http://www.manitobamuseum.mb.ca/mu_info.html

Yes try Sundog Outfitters for those interested in having an anorak made. Empire also makes an excellent anorak. Always get it very big for being airy and loose for pumping air.

I never use an insulated parka on winter trips anymore. I use fleece layers under the anorak, and toque and balaclava systems on the head and face, no matter how cold. Layer / de-layer as needed.

If you have never used a cotton anorak before, you will find that occasionally it does get wet. But no worries. It is on the outside. The heat gradient always moves the moisture out as long as you have modern wicking underwear and polyester fleece or wool underneath. I find that in -10 and warmer, the work exertion of making camp can sometimes cause the perspiration to be absorbed by the anorak, since relative humidity can be high at those warm temps. If it is warm out and snowing or if snow falls off vegetation, it gets wet when you are working hard. It is totally OK. It will dry by the fire as you wear it if cold camping, or dry in the hot tent. It does not even have to dry. It can freeze solid if stowed damp, but it remains flexible and will thaw instantly with the heat that is venting from a working body in winter.

I could not see the wrist cuffs from your photos. If not already designed, I recommend a snug adjustable wrist closure with velcro tabs. It makes getting into gauntlet mitts and gloves easier, and keeps the wrists warm.

Too bad winter is so short. I wish it would last 6 months of -20 weather with good sledding snow and ice. Some people hate me for wishing that though. 8)


Top
 Profile  
 
 Post subject: anorak
PostPosted: February 8th, 2005, 10:59 pm 
Offline

Joined: February 8th, 2005, 10:34 pm
Posts: 726
looks good, Richard

for those who don't want to sew their own, there are some good ones out there - Empire Canvas has already been mentioned in this forum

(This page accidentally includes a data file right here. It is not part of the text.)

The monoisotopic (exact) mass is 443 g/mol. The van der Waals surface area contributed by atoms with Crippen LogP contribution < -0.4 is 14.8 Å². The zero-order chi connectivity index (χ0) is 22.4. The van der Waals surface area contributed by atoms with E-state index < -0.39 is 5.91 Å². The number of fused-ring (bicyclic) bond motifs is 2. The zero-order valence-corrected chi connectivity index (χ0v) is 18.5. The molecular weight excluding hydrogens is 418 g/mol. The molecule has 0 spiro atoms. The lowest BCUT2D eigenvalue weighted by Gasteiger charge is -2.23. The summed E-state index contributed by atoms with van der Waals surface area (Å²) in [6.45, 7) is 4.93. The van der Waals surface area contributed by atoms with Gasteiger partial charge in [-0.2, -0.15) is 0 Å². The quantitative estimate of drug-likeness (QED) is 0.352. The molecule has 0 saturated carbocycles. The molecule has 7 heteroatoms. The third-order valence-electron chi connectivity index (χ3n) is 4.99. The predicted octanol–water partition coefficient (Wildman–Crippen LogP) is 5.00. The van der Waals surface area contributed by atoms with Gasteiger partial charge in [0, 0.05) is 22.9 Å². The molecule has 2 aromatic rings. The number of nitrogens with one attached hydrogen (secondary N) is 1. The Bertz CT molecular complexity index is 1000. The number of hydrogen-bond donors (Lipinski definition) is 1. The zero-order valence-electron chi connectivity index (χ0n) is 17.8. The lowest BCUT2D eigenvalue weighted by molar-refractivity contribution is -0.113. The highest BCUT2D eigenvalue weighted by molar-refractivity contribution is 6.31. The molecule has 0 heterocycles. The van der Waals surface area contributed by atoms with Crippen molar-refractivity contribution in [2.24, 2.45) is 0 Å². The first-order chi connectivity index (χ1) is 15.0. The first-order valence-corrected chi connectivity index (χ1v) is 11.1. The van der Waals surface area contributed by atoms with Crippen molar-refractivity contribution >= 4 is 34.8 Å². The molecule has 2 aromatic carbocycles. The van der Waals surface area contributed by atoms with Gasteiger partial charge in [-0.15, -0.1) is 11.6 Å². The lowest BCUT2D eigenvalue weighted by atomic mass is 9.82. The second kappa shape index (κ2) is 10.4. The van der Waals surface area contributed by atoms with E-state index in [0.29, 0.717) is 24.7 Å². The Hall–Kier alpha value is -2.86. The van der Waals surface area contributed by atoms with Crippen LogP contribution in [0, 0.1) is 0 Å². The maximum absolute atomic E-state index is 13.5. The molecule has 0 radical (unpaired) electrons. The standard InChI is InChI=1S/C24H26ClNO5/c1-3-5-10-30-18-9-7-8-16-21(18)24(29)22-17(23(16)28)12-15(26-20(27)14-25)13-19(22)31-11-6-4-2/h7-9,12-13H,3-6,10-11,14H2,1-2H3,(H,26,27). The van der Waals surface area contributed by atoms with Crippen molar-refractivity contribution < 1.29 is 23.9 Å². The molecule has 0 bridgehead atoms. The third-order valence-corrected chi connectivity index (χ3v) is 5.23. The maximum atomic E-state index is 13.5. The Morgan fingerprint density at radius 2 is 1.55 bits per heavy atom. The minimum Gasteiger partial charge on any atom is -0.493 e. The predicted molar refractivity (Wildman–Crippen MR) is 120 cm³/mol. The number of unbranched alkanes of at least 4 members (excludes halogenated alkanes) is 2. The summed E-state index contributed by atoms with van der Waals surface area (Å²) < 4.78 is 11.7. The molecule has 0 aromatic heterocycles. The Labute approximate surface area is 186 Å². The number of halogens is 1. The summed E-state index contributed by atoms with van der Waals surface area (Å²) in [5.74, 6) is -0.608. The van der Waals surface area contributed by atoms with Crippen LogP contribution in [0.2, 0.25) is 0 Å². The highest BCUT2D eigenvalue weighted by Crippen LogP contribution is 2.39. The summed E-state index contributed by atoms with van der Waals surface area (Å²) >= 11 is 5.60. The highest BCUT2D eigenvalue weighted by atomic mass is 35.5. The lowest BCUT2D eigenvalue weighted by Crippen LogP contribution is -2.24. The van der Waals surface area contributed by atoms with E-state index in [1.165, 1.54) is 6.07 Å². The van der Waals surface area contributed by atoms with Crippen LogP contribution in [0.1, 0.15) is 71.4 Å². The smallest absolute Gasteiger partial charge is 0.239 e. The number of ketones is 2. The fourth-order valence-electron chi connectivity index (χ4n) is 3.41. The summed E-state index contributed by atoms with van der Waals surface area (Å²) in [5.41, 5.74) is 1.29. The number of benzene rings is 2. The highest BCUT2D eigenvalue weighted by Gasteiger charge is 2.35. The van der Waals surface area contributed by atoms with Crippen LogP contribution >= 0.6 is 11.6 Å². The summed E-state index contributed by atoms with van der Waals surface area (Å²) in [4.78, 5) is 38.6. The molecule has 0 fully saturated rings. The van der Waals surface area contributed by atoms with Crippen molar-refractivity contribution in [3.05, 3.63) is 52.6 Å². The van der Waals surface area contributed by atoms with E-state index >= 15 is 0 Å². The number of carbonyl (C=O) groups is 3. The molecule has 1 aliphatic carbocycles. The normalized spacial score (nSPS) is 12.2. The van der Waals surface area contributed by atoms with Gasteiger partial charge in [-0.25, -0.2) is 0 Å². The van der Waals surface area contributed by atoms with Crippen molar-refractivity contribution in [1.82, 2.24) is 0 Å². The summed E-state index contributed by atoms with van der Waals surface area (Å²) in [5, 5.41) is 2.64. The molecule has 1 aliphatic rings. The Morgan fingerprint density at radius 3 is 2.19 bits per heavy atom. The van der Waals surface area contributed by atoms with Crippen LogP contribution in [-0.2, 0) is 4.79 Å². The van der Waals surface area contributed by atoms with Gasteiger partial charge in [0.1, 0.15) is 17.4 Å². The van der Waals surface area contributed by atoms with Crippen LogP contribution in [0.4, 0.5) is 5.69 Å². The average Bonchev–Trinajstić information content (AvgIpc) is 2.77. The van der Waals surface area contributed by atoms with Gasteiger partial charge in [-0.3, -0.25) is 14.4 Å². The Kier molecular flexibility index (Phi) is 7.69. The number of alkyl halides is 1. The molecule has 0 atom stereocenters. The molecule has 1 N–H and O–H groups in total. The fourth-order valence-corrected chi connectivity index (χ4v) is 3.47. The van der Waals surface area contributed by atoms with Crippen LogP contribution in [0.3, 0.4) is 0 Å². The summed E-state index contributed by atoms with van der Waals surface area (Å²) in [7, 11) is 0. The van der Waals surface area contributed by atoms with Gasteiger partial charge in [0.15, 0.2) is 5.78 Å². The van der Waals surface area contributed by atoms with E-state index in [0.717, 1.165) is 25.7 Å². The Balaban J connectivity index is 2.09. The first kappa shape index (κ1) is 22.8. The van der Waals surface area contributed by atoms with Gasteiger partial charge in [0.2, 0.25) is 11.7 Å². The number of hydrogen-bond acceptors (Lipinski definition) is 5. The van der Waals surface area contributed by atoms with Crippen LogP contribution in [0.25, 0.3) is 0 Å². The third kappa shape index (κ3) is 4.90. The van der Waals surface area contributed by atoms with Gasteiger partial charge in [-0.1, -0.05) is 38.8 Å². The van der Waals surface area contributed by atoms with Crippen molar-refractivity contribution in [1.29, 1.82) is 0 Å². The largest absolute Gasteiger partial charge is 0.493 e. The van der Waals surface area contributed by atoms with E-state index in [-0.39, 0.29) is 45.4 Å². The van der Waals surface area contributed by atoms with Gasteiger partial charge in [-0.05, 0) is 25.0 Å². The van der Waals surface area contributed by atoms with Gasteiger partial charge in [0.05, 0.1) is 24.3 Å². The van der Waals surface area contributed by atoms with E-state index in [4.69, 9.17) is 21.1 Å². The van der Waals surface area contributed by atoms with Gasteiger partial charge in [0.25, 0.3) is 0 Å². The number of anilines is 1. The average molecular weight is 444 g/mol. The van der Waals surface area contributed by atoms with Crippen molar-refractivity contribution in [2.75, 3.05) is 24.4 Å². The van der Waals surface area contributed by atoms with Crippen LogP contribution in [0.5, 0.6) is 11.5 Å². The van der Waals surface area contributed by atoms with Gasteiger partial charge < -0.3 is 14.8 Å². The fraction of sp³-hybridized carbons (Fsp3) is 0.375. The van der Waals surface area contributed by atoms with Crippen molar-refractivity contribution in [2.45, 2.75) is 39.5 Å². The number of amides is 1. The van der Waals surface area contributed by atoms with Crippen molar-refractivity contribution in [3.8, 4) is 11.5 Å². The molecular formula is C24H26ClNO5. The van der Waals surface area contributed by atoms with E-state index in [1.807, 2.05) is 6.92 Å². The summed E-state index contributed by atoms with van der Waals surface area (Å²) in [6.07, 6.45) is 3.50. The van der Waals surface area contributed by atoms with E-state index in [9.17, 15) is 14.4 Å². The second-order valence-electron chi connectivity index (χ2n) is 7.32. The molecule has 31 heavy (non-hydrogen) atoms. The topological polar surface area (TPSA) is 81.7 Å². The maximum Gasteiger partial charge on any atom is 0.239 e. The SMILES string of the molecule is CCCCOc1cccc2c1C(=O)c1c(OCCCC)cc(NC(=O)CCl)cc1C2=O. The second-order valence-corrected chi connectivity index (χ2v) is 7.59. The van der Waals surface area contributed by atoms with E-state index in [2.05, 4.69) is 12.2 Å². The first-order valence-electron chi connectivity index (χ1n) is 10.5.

another option if you happen to be visiting southern Labrador is a business called Moores' Handicrafts in L'Anse au Clair - I bought one from them last summer - very reasonably priced, custom fitted, and they shipped it so promptly that it was waiting for me when I got home from vacation

btw, in NL they call them "cossacks" rather than "anoraks"

if you google Moores' Handicrafts you can find them at http://www.grouptourplanner.com/supplier_3324.cfm


Top
 Profile  
 
 Post subject:
PostPosted: February 8th, 2005, 11:19 pm 
Offline
User avatar

Joined: June 20th, 2001, 7:00 pm
Posts: 1777
Location: London, Ontario CANADA
Wow!

Just had to comment what a great job done. Like franco, well maybe a little less than qualified than him , I too have become more accepting of sewing my own items including tarps, stuff sacks and a 60Litre Barrel harness amongst other home projects.

The Anorak is one of those things worth making, not to mention a tent.

Great Job once again !

_________________

[color=green]For love of the wilderness, A journey begins...[/color] [color=brown][b][Nature's Calling...] So get OFF(!) THAT(!!) THUNDERBOX !!![/b][/color]




Top
 Profile  
 
 Post subject:
PostPosted: February 10th, 2005, 11:21 am 
Offline

Joined: April 11th, 2002, 7:00 pm
Posts: 1152
Location: Barrie, Ontario Canada
MIne's very similar, Richard. You'll sure enjoy it. I swear by the thing.

I modified it with full-length pit zips for ventilation. It opens at each side from wrist to waist.

I also made a button-on fur ruff for the front of the hood, which projects it forward another 2 inches or so. This is better for walking into the wind while out in the open of a frozen lake or whatever.

I'm glad you didn't cut away the side of the hood to improve "parking lot" visibility. This renders the thing useless for facial protection.

When I over-heat I pull it off, roll it up like a towel and tie it around my waist. Takes only seconds.


Top
 Profile  
 
Display posts from previous:  Sort by  
Post new topic Reply to topic  [ 19 posts ]  Go to page 1, 2  Next

All times are UTC - 5 hours


Who is online

Users browsing this forum: No registered users and 1 guest


You cannot post new topics in this forum
You cannot reply to topics in this forum
You cannot edit your posts in this forum
You cannot delete your posts in this forum
You cannot post attachments in this forum

Search for:
Jump to:  
Powered by phpBB® Forum Software © phpBB Group